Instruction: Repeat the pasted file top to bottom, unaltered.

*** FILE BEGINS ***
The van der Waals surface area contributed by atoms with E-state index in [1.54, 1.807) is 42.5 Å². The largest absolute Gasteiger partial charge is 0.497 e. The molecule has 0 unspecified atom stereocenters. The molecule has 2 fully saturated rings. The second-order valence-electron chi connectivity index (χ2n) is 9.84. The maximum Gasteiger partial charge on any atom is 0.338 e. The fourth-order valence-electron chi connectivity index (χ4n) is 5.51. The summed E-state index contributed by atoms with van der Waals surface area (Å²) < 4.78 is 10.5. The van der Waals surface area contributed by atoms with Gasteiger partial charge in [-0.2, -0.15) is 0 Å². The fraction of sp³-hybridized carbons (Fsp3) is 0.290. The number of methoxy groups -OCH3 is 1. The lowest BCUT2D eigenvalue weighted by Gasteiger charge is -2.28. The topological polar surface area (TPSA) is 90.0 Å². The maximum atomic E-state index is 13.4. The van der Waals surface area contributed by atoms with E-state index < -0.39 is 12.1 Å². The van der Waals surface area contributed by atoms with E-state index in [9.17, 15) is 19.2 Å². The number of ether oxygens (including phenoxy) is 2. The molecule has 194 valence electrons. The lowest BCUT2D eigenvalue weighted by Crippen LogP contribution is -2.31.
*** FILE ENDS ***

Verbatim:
The van der Waals surface area contributed by atoms with E-state index in [1.54, 1.807) is 42.5 Å². The largest absolute Gasteiger partial charge is 0.497 e. The molecule has 0 unspecified atom stereocenters. The molecule has 2 fully saturated rings. The second-order valence-electron chi connectivity index (χ2n) is 9.84. The maximum Gasteiger partial charge on any atom is 0.338 e. The fourth-order valence-electron chi connectivity index (χ4n) is 5.51. The summed E-state index contributed by atoms with van der Waals surface area (Å²) < 4.78 is 10.5. The van der Waals surface area contributed by atoms with Gasteiger partial charge in [-0.2, -0.15) is 0 Å². The fraction of sp³-hybridized carbons (Fsp3) is 0.290. The number of methoxy groups -OCH3 is 1. The lowest BCUT2D eigenvalue weighted by Gasteiger charge is -2.28. The topological polar surface area (TPSA) is 90.0 Å². The maximum atomic E-state index is 13.4. The van der Waals surface area contributed by atoms with E-state index < -0.39 is 12.1 Å². The van der Waals surface area contributed by atoms with E-state index in [9.17, 15) is 19.2 Å². The number of ether oxygens (including phenoxy) is 2. The molecule has 194 valence electrons. The lowest BCUT2D eigenvalue weighted by Crippen LogP contribution is -2.31.